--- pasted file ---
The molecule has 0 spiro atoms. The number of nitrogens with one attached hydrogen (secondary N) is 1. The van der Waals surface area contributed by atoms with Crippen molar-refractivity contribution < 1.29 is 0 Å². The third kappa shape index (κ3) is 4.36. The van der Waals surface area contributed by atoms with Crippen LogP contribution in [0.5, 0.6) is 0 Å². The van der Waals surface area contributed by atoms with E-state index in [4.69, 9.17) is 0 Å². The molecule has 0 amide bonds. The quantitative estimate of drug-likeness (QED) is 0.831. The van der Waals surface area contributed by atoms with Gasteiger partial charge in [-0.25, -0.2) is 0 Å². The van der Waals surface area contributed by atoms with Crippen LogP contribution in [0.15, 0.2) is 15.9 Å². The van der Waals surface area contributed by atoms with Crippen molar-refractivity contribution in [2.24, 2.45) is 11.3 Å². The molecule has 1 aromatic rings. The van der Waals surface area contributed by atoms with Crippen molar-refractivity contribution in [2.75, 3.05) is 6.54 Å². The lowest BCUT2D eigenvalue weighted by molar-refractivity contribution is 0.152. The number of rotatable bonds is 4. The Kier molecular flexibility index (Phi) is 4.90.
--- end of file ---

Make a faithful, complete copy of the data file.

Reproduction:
The molecule has 0 spiro atoms. The number of nitrogens with one attached hydrogen (secondary N) is 1. The van der Waals surface area contributed by atoms with Crippen molar-refractivity contribution < 1.29 is 0 Å². The third kappa shape index (κ3) is 4.36. The van der Waals surface area contributed by atoms with Crippen LogP contribution in [0.5, 0.6) is 0 Å². The van der Waals surface area contributed by atoms with E-state index in [4.69, 9.17) is 0 Å². The molecule has 0 amide bonds. The quantitative estimate of drug-likeness (QED) is 0.831. The van der Waals surface area contributed by atoms with Gasteiger partial charge in [-0.25, -0.2) is 0 Å². The van der Waals surface area contributed by atoms with Crippen LogP contribution in [0.15, 0.2) is 15.9 Å². The van der Waals surface area contributed by atoms with Crippen molar-refractivity contribution in [2.24, 2.45) is 11.3 Å². The molecule has 1 aromatic rings. The van der Waals surface area contributed by atoms with Crippen molar-refractivity contribution in [2.75, 3.05) is 6.54 Å². The lowest BCUT2D eigenvalue weighted by molar-refractivity contribution is 0.152. The number of rotatable bonds is 4. The Kier molecular flexibility index (Phi) is 4.90.